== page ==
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Wireless Home Network Security Model Overview

By: Paul Brown

When it comes to wireless networks probably the most overlooked as far as security is concerns is that of a home users
wireless network. More often than not a user opts to install a wireless router or access point just for convenience not
thinking anything of security. The average user of home wireless network does not know what an SSID is or the difference
between WEP and WPA. With that being said I would like to analyze my own personal network in terms of wireless
security. While I have previous experience with wireless technology I can tell you that even my network is not as secure as
it could be.

Before we start talking about how the network is setup and what can be changed I think it would first be wise to cover some
of the basics of wireless technology and security. Wireless technology takes advantage of radio frequencies (RF) between
2,412MHz and 2462MHz and depending on the hardware used can be transmitted up approximately 150ft (indoor) to 300ft
(outdoor) . What this means for a user is that anyone within that distance will be able to access the wireless signal.

This brings us to the next point which is how to stop those that are close enough from purposefully or accidentally
associating with your wireless network. At first there was only one method which was referred to as “Wired Equivalency
Protection”(WEP). WEP allowed a user to enter a pass phrase which could be used to generate a pre-shared key(PSK)
which could be shared amongst all of the users of the network. The key would be either 64bits (10 characters or 128 bits (26
characters). After WEP was implemented it was found to have many flaws and a new version of security was developed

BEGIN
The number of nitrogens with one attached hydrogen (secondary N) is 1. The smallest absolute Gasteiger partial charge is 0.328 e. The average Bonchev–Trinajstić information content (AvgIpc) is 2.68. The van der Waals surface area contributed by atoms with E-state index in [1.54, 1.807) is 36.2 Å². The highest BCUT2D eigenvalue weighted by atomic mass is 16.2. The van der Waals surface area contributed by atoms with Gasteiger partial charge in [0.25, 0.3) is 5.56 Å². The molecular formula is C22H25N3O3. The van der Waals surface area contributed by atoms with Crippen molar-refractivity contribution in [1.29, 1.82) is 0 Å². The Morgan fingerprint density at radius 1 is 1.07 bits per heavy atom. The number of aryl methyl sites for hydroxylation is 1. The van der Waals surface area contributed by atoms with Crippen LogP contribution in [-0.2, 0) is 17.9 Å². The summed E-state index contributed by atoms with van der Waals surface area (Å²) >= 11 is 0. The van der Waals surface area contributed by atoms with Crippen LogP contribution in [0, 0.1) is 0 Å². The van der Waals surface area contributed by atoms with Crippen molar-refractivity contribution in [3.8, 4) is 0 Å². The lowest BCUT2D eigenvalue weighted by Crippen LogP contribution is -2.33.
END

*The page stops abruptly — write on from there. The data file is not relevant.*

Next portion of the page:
called “Wi-fi Protected Access” (WPA). This version uses a technology called “Temporal Key Integrity Protocol” (TKIP)
which mixes up the key and also checks its integrity. Lastly an amendment was made to WPA called WPA2 which
incorporated the ability to use “Advanced Encryption Standard” (AES). One final method of security is that of a Remote
Authentication Dial In User Service (RADIUS). RADIUS uses “Authentication, Authorization and Accounting” (AAA) on
a dedicated machine for the sole purpose of keeping the network and its devices secure.

Now that we have a slight understanding of wireless and the different security methods we can begin to analyze my
network. Currently my network consists of a Linksys 802.11g wireless router, three laptops (2 with built in wireless and 1
with a PCMCIA card) and one desktop that is connected the switch on the Linksys with Ethernet cable. By default on the
Linksys there is no security set. The access point (AP) is set up with a default SSID or network name of "linksys" and the
user-name and password both set to "admin". This information can be found just about anywhere on the internet. One quick
Google search and you will find Linksys's site with all of the information in thier tech support pages. To some they might
not think much of it but for an attacker that means that if there is a "linksys" wireless network visible to them the default
pasword may still be the same as well, granting them full access to the network. Once an attacker is on the network they
have access to the wireless device and any other devices associated with it. The attacker will also be able to sniff the
network for the purpose of collecting a users private information such as names, addresses or even credit card numbers. So
the first step here would be to change the SSID to something other than "linksys". The next step is to disable broadcasting of
the SSID. The reason why you would not want the SSID broadcast is that if an attacker knows an SSID they have half the
information to associate with the network; the password is only a few more key strokes away.

So now that we have the SSID changed and hidden from plain sight we need to look at authentication. In this case the
authentication is the password that is used. This goes back to what we discussed earlier about WEP and WPA. Depending
on the method that you choose depends on the password and its ability to protect your network. With either WEP or WPA in
a residential setting you will likely use a pre-shared key(PSK) to make access easier when adding or removing devices to
the network especially if a relative might stop by and need to use the internet. At this point we could dive deep into how tha